John Byrd's group at Colombus, Ohio demonstrated that the Hsp90 inhibitor 17-DMAG represents a novel multi-targeted inhibitor of several critical kinases, transcription factors and anti-apoptosis genes relevant to CLL survival, and not just ZAP70, especially NF-kB. Given its oral formulation, which allows administration of 17-DMAG by continuous dosing and uninterrupted inhibition of Hsp90, initiation of phase II clinical trials in CLL that include detailed pharmacodynamic studies monitoring NF-kB target genes are indicated.

Jamie Cavenagh from Barts reported on a Phase I trial of KW-2478, a novel non-ansamycin, non-purine analogue antagonist for Hsp90. KW-2478 showed a potent anti-tumour activity both in vitro and in vivo in xenograft models, including activity in primary patient samples. The agent retained its activity in primary myeloma cells in the presence of BMSCs, suggesting that KW-2478 can overcome the protective effect of the bone marrow microenvironment. In the phase I trial there was no dose-limiting toxicity and the dose escalation continues.

From MDACC comes the small molecule WP1193, a caffeic acid derivative, which induced apoptosis in all types of drug-resistant CML cells. Treatment of the cells with WP1193 reduced levels of HSP90 transcripts, HSP90 protein and its client proteins, which include Bcr-Abl, Jak2 and Akt.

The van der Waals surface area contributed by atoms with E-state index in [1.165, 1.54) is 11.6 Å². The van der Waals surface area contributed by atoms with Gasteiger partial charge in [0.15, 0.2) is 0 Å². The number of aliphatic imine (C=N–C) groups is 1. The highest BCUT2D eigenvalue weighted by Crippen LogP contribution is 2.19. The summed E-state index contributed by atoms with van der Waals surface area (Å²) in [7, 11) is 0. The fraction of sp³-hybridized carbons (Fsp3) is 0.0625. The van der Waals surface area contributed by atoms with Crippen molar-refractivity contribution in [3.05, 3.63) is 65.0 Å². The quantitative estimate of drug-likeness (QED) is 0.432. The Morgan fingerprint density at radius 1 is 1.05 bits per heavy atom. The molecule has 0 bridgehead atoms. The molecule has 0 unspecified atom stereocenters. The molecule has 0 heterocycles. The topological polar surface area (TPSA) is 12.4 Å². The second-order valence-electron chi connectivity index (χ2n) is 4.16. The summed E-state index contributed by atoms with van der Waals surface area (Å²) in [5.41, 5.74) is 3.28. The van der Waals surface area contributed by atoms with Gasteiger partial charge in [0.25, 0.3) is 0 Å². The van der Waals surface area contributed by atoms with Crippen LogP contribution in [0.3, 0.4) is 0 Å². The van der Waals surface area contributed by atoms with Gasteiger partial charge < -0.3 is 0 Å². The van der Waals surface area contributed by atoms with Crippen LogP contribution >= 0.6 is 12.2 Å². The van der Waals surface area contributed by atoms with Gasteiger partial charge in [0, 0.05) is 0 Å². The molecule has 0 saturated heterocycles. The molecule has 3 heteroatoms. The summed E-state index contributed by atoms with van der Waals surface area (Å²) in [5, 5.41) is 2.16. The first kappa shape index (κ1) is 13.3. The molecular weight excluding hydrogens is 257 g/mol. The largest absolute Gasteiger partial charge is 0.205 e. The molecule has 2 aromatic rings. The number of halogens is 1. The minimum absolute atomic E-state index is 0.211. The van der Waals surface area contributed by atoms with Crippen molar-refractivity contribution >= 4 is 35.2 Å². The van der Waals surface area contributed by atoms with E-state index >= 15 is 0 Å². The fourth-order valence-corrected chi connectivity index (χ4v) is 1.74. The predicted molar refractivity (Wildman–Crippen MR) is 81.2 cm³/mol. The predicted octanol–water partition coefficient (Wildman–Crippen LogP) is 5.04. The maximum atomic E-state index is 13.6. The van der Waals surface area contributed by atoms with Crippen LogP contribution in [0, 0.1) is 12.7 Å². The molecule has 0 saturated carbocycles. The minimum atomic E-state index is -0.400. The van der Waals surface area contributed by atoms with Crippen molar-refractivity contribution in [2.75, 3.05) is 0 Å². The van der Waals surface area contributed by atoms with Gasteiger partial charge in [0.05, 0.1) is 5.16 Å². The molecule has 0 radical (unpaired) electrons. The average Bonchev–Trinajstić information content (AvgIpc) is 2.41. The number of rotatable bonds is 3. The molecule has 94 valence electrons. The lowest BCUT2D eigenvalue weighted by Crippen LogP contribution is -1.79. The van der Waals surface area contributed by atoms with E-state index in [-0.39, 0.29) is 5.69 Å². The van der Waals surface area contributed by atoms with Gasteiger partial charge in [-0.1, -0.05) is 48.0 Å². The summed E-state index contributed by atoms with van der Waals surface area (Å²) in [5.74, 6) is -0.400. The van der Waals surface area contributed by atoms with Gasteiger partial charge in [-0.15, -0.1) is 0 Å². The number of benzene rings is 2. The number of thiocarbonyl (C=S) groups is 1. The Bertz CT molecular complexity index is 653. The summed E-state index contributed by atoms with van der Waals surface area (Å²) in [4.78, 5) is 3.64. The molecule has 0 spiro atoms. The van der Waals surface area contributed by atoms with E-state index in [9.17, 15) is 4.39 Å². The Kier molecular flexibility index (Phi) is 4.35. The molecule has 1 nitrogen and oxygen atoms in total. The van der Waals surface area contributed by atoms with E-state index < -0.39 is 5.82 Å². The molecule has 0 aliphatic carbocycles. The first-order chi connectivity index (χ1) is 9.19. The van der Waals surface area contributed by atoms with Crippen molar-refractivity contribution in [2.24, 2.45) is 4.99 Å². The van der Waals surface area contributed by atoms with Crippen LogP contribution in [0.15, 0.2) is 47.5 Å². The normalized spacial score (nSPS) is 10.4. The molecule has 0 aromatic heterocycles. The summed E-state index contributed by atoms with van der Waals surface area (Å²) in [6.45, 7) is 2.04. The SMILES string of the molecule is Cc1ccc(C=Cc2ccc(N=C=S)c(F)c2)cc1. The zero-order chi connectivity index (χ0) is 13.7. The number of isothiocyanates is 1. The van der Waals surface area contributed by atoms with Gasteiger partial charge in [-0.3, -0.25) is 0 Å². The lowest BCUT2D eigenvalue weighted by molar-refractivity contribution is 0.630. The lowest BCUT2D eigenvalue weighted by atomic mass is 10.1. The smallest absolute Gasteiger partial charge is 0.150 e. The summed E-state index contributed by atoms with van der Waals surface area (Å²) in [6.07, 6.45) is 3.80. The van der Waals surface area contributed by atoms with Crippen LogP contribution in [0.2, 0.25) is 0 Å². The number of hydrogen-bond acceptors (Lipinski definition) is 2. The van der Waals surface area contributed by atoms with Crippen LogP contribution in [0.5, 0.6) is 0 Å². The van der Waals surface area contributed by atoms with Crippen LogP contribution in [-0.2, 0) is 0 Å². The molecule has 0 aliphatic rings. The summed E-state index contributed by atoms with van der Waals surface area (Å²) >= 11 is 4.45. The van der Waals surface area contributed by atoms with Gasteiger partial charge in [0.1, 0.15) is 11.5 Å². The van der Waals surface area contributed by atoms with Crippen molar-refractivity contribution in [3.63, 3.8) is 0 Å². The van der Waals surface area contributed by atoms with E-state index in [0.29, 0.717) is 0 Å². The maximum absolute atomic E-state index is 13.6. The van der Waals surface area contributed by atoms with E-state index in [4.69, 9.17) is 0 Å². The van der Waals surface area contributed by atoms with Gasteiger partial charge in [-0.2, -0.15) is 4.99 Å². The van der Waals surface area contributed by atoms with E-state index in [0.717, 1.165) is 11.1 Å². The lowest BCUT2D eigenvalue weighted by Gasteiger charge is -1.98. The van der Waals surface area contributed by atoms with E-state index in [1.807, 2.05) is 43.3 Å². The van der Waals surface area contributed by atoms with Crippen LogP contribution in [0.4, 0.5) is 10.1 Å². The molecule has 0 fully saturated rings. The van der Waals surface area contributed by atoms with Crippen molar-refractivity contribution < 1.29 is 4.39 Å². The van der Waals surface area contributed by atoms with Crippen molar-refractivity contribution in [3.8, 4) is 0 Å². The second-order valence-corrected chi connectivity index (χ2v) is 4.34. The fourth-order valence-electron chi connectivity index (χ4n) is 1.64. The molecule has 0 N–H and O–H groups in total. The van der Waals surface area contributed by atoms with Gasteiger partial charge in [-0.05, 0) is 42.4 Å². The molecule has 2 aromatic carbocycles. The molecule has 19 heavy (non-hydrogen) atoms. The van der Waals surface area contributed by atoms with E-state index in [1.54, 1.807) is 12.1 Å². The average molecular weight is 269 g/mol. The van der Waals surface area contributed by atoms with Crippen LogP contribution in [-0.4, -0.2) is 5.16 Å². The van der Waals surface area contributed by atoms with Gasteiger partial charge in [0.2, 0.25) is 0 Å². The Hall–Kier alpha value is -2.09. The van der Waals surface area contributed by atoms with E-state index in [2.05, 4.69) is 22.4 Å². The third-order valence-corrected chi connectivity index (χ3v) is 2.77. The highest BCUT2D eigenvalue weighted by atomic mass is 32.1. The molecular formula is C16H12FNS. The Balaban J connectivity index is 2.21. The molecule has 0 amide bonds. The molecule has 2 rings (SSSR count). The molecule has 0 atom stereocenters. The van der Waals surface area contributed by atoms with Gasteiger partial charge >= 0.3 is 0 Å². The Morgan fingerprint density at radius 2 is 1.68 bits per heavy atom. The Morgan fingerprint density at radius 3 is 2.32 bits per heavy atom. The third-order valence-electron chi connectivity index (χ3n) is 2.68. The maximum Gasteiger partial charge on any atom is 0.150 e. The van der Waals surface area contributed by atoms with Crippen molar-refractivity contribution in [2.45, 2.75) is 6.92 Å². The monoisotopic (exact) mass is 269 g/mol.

In conclusion, Hsp90 inhibition remains a promising treatment, not just for CLL, but for a range of different hematological tumors. Its effects are much more complicated that simply down-regulation of Zap-70, and care must be taken that a compensatory up-regulation of protective factors does not take place. The older geldanomycin derivatives may be too toxic for clinical use, but newer, perhaps less toxic inhibitors are in development.

Sunday, December 28, 2008

The platelets - preservatives within the blood.

When I was first converted I used to give a talk about the blood based on the text "The blood of Jesus Christ cleanses is from all unrighteousness".

Considering the mess it makes when it is spilled it is hard to think of blood as a cleansing agent. But, of course, the white blood cells are just that. Without them we become infected with the foulest infections but they are there in the blood to seek out every bacterium wherever it is in the body. No nook or cranny exists but a white cell finds a way in and eats the germ.

That's not all blood does. Red cells carry life-giving oxygen. Watch an anemic patient who is given a blood transfusion. Where they were weak and listless, hardly able to raise themselves from their bed, they become invigorated, vibrant and energetic. "The life is in the blood" says the Bible and you can see what it means. The blood of Jesus Christ not only cleanses, it brings new life.

But apart from red cells and white cells there is a third type of cell that is not much spoken of - the platelet. What does a platelet do? It rushes to fill in holes so the blood doesn't seep out. And that is my topic today. What is it that prevents our faith from seeping away?

I Peter 1:4-5 talks about our inheritance that can never perish, spoil or fade - kept in heaven for us, who through faith are shielded by God's power until the salvation that is ready to be revealed at the last time.